Doak to build reversible course in Michigan
Sunday, August 17, 2014
Golf course architect Tom Doak, recognized as one of the top architects in the world, is set to begin work on a new course at Forest Dunes Golf Club in Roscommon, Mich.
Doak’s newest project will bring to life a concept that most legendary golf course architects can only dream of.
Doak and his Renaissance Golf Design team will build a reversible course – two distinct layouts using the same greens but playing clockwise one way and counter clockwise the other way.
“This is a concept I have thought about for 30 years,” Doak said. “You need the right site and the right client to understand the appeal of it. At Forest Dunes we have both.”
Lew Thompson, an Arkansas-based trucking magnate who is managing member of the partnership that owns and operates Forest Dunes Golf Club, said he wanted a second course that would keep golfers staying on the property an extra night or two after playing the club’s highly acclaimed Tom Weiskopf design, which is ranked No. 97 on the Golfweek's Best Modern Courses list.
“I told Tom when I first met him that if it’s just another golf course, it’s not going to do me or Forest Dunes any good,” Thompson said. “If you can wow me then we can build it. He wowed me.”
Said Doak: “The appeal of a reversible golf course is people will want to play it both ways. You’re getting two golf courses in one.”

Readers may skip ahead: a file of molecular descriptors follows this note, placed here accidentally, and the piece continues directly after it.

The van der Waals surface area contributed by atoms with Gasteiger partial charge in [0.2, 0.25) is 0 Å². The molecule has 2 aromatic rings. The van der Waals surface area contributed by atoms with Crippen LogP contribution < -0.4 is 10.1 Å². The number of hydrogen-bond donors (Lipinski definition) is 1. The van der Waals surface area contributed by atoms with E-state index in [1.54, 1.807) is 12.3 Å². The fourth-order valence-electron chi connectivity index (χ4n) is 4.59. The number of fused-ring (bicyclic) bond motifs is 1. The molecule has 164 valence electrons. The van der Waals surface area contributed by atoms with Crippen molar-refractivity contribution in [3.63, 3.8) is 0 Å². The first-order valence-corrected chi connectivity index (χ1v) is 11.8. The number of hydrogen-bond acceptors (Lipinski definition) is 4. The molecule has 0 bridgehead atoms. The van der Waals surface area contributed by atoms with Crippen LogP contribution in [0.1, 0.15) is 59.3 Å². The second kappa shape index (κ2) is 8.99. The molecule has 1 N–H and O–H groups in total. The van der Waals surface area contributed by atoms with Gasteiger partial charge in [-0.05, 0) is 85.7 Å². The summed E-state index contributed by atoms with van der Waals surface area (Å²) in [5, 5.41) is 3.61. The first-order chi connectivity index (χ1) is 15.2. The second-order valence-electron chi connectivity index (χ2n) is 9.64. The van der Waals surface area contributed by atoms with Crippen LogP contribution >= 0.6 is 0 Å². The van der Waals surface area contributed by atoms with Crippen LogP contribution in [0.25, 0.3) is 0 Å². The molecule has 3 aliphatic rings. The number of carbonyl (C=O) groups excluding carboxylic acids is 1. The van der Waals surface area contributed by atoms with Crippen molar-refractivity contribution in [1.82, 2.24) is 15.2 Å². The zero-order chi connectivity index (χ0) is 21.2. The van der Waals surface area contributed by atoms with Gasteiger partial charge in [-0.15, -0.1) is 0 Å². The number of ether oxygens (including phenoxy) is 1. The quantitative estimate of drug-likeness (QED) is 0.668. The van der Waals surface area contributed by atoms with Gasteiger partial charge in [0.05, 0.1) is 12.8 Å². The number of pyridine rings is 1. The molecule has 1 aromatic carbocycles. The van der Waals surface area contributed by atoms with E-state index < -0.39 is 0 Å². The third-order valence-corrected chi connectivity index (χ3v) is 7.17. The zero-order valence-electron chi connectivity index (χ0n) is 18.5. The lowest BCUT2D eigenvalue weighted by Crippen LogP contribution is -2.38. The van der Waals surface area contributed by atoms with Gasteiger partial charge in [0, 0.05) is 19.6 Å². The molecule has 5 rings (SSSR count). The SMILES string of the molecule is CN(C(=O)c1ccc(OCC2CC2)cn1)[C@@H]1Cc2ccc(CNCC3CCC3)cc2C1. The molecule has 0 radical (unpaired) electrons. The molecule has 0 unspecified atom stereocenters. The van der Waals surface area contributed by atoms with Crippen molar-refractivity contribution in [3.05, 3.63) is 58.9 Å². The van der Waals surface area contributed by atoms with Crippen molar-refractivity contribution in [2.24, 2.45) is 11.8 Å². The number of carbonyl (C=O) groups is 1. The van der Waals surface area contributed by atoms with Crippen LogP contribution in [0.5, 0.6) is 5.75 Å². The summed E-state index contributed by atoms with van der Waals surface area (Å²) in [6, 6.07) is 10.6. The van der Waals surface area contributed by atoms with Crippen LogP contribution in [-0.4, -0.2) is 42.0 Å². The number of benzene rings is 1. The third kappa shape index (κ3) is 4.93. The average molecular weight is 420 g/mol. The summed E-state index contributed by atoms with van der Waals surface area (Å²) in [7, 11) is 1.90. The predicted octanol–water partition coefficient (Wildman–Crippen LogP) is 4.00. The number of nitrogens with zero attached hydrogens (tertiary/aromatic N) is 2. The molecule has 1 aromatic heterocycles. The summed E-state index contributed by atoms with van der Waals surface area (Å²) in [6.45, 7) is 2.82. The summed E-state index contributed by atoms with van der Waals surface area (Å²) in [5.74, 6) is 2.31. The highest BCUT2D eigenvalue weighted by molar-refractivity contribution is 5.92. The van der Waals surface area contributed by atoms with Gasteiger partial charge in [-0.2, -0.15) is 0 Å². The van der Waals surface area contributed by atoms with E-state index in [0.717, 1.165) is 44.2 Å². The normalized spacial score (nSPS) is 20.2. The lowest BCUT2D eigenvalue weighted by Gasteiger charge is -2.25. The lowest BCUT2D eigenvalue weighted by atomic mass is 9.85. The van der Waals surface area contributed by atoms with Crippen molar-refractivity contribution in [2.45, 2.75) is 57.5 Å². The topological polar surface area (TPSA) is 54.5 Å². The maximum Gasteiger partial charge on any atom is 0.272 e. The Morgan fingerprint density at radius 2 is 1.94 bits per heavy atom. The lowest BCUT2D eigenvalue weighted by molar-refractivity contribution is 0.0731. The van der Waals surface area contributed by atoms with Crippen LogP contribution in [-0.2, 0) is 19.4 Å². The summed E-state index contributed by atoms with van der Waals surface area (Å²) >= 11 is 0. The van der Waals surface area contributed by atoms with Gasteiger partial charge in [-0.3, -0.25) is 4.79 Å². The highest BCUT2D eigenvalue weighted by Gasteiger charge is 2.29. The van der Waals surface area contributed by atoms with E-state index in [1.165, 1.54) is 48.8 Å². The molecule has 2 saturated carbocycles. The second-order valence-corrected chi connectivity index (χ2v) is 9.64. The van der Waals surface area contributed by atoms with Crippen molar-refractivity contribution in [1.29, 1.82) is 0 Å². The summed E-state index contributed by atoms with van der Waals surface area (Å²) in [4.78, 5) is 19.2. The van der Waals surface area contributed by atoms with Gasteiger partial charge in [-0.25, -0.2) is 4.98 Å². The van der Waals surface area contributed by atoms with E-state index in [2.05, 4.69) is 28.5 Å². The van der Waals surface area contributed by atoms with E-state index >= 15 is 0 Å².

The idea of a reversible course is not as unique as it sounds. Certain Scottish links, including The Old Course at St. Andrews, were played in reverse in the winter months to spread out the wear and tear of divots and ball-marks.
Architects Tom Simpson and Alister MacKenzie designed courses with a handful of reversible holes, but, as far as Doak is aware, there is no 18-hole course in the world today that is played in reverse on a regular basis.
Doak said the most difficult part of designing the reversible course is thinking about the greens. “They have to work in both directions. You can’t have severe greens.
“You just have to think about all of it at the same time,” Doak said, joking about the headaches such concentration could trigger.
“Crowned greens or ones that fall away can work, as can tiered greens that go side to side,” Doak said.
Doak said he plans to begin shaping holes in late September and, depending on weather, he expects to have three to six holes ready for irrigation before winter.
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